Alternatively, you might want to consider rooms run by Melon District and Residencia Onix. Walkable distance from their residence buildings to universities is guaranteed. Apart from them, you can check the following sites out for a wider range of types of rooms and for comparison:

Reserving a room from these private providers might save you a bit of faff time and make your life easier. However, one might want to find somewhere that is more affordable to live in. In this case, I recommend that you should pick the option of shared flats.

When I arrived in Barcelona, I stayed at a hostel for around two weeks so that I could take my time and pick the best place after days of flat hunting. The websites I visited for ads browsing were Craigslist Barcelona (in Spanish/Catalan/English) and Loquo (mainly in Spanish). All you have to do is to send the landlord/representative an email (quoting the ad number) or phone them directly (you might need to talk to them in Spanish!), in order to arrange an appointment for a site visit. Don’t forget to send them a thank you note afterwards, and reply to them as soon as possible your decision! :-)

Here are some important questions to ask/info to mention prior to an appointment:

  1. Any heater available? (Winter in Barcelona is fairly chilly!)
  2. Any washing machine at home? (Otherwise, you’ll have to go to a launderette somewhere in your neighbourhood… Faff-alert!)
  3. Exterior/Interior room? (Exterior rooms are usually brighter and with better ventilation, as they are either facing the streets or a very spacious patio; meanwhile, interior ones are usually damper and darker with no/small windows. Very often, there’s no view at all!)
  4. (If utility bills are not included) Expected monthly bills? (Try to look for somewhere with water, electricity, gas, and Wi-Fi included!)
  5. Provide with them a short description of yourself. For instance, your nationality, your school, your major studies, your habits (e.g. Do you smoke? Do you party a lot? Are you a nighter?), etc.

Barcelona is a multilingual metropolis. However, you might need to talk with your potential landlord/flatmate(s) in Spanish (or in Catalan, if you know the language), as not everyone in the city masters considerable English proficiency. Let’s give love. Respect the people, the culture, and, of course, the place you’re going to live in!

Next time, I’ll talk about the identification number for foreigners – NIE (Número de Identificación de Extranjero). Stay tuned!

Getaways: Girona & Figueres (Part 2)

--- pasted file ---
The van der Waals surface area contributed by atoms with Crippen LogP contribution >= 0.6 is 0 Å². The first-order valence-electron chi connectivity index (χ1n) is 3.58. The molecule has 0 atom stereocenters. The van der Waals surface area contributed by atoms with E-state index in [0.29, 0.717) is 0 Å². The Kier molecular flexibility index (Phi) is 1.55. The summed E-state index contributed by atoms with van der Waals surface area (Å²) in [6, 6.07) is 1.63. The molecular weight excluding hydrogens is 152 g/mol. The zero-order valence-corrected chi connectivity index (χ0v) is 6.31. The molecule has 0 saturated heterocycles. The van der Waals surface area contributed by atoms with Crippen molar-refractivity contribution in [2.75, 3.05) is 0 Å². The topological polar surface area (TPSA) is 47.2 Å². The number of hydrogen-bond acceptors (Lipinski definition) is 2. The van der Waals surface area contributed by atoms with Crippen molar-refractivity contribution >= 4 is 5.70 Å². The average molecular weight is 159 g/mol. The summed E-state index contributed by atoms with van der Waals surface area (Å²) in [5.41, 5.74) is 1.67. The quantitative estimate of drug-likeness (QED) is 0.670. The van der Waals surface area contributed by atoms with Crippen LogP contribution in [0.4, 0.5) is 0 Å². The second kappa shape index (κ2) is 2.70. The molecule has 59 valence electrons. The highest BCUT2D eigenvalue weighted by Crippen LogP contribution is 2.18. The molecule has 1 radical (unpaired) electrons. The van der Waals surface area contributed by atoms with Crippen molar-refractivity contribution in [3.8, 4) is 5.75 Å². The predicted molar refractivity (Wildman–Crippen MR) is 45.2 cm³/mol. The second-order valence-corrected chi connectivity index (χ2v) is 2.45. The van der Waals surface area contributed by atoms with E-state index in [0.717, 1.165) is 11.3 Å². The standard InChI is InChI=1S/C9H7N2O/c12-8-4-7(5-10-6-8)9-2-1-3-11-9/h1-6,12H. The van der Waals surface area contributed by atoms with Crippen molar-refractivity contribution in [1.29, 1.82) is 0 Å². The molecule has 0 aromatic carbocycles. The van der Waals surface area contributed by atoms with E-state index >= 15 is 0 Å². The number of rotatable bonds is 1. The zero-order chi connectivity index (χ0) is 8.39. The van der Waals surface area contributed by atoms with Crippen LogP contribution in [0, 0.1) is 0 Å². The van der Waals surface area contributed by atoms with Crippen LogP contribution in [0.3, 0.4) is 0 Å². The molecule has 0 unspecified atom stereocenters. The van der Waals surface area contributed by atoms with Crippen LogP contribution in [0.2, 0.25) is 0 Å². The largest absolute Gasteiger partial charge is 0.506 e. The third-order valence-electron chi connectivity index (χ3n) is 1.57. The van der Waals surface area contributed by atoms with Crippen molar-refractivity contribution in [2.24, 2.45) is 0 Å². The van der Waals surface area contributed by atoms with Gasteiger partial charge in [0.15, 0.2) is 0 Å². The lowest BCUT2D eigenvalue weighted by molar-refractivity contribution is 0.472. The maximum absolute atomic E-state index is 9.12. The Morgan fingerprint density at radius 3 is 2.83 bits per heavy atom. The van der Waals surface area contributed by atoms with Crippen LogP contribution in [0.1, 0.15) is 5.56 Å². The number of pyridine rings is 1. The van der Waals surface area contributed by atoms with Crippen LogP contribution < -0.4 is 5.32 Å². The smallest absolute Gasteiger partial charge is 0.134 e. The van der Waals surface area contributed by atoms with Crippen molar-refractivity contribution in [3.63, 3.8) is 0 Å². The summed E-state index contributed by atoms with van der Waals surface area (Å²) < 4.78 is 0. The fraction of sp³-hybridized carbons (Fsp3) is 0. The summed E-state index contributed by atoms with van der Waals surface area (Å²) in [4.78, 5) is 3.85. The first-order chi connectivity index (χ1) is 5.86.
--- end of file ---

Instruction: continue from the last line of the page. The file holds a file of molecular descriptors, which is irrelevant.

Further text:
Part 1: Attractions in Figueres

Last time, I talked about Teatre-Museu Dalí and Castell de Sant Ferran in Figueres. You can easily spend one whole day there and “tomar algo” in the sun. After that, why not ride the Rodalies de Catalunya line R11 back to Girona in the evening and stay at a hostel there for a night?

Here is a quick recap of the suggested itinerary:

  • Day 1: FIGUERES
    • (Morning) Barcelona – Figueres
    • (Day) Figueres
    • (Night) Figueres – Girona
  • Day 2: GIRONA
    • (Day) Girona
    • (Night) Girona – Barcelona

Attractions in Girona

  1. Catedral de Santa Maria de Girona (Girona Cathedral)

Girona Cathedral is the one of the iconic buildings in town. Sitting high up on the hill of the old town on the east side of River Onyar, it displays the widest and the most spacious Gothic nave in the world. One may feel the breeze there in the nave even when it’s forty-something degrees Celsius in the street! When you are there, don’t forget to get an audio guide (for free) at the entrance, so that you may have a more thorough understanding about how it has transformed over time.

The blueprint of the current building can be traced back in the 11th century, where the construction project started off in Romanesque style. As the project proceeded, Gothic style was employed instead in the 13th century. If you look at the main façade of the Cathedral from outside, you may notice that it is built in Baroque style (in the 17th century). In terms of the various architectural style, Girona Cathedral definitely aced it :-)

PS – An entrance ticket to the Cathedral grants you free access to Basílica de Sant Feliu (Collegiate Church of St. Felix) as well. It’s another spot for learning more about architectural styles. Moreover, Sant Pere de Galligants is just a minute away from the Cathedral. You may wonder why the premise was built with a defensive shape. Well (spoiler alert!) – it’s all about its historical location and that of the city wall ;-)

  1. Les muralles (Roman walls)

The old fortifications played an essential role over hundred of years’ time, protecting the town from invasion. At the end of 19th century, the walls were demolished for the sake of urban development. Take a pleasant walk along Passeig de la Muralla/Passeig Arqueològic (Archaeological passage; Roman walls remains) and enjoy the spectacular panorama views at Força Vella (Old fortress)!

  1. Barri Vell (Jewish Quarter)

Girona’s Jewish Quarter is absolutely gorgeous – high stonewalls, narrow pebble-stone passages, and small, narrow windows… You’ll find yourself walking back in time. To learn more about Girona’s rich Jewish history, go to Museu d’Història dels Jueus (Museum of Jewish History).

  1. Riu Onyar (River Onyar)